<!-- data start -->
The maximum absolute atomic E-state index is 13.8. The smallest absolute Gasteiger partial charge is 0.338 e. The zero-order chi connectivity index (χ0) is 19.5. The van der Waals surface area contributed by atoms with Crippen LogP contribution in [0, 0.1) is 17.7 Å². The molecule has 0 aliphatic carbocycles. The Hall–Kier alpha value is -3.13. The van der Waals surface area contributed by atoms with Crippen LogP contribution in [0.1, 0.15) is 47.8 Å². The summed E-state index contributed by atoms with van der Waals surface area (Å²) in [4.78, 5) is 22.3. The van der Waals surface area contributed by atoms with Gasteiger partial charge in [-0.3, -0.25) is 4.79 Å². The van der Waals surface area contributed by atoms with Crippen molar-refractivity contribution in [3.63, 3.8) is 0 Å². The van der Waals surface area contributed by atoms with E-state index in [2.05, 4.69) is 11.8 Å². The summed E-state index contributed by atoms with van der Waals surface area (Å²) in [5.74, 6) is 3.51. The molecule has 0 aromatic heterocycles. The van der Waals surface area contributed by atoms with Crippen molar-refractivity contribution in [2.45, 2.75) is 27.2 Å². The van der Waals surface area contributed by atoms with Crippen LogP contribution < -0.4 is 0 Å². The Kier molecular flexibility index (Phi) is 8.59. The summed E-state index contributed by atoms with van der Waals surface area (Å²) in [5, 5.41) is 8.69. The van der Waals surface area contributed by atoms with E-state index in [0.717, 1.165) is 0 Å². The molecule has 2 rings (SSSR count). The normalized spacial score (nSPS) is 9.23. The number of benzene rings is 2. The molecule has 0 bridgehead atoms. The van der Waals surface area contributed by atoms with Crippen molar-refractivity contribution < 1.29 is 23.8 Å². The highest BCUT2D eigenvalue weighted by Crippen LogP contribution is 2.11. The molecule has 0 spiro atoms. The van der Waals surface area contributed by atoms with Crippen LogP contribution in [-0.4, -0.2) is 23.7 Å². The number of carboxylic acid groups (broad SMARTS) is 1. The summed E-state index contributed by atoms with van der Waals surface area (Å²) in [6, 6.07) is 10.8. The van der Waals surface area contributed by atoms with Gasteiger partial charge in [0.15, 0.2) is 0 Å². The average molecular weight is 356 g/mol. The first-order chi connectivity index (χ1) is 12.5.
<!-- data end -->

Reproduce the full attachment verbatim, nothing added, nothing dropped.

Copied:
The maximum absolute atomic E-state index is 13.8. The smallest absolute Gasteiger partial charge is 0.338 e. The zero-order chi connectivity index (χ0) is 19.5. The van der Waals surface area contributed by atoms with Crippen LogP contribution in [0, 0.1) is 17.7 Å². The molecule has 0 aliphatic carbocycles. The Hall–Kier alpha value is -3.13. The van der Waals surface area contributed by atoms with Crippen LogP contribution in [0.1, 0.15) is 47.8 Å². The summed E-state index contributed by atoms with van der Waals surface area (Å²) in [4.78, 5) is 22.3. The van der Waals surface area contributed by atoms with Gasteiger partial charge in [-0.3, -0.25) is 4.79 Å². The van der Waals surface area contributed by atoms with Crippen molar-refractivity contribution in [3.63, 3.8) is 0 Å². The van der Waals surface area contributed by atoms with E-state index in [2.05, 4.69) is 11.8 Å². The summed E-state index contributed by atoms with van der Waals surface area (Å²) in [5.74, 6) is 3.51. The molecule has 0 aromatic heterocycles. The van der Waals surface area contributed by atoms with Crippen molar-refractivity contribution in [2.45, 2.75) is 27.2 Å². The van der Waals surface area contributed by atoms with Crippen LogP contribution < -0.4 is 0 Å². The Kier molecular flexibility index (Phi) is 8.59. The summed E-state index contributed by atoms with van der Waals surface area (Å²) in [5, 5.41) is 8.69. The van der Waals surface area contributed by atoms with E-state index in [0.717, 1.165) is 0 Å². The molecule has 2 rings (SSSR count). The normalized spacial score (nSPS) is 9.23. The number of benzene rings is 2. The molecule has 0 bridgehead atoms. The van der Waals surface area contributed by atoms with Crippen molar-refractivity contribution < 1.29 is 23.8 Å². The highest BCUT2D eigenvalue weighted by Crippen LogP contribution is 2.11. The molecule has 0 spiro atoms. The van der Waals surface area contributed by atoms with Crippen LogP contribution in [-0.4, -0.2) is 23.7 Å². The number of carboxylic acid groups (broad SMARTS) is 1. The summed E-state index contributed by atoms with van der Waals surface area (Å²) in [6, 6.07) is 10.8. The van der Waals surface area contributed by atoms with Gasteiger partial charge in [0.15, 0.2) is 0 Å². The average molecular weight is 356 g/mol. The first-order chi connectivity index (χ1) is 12.5.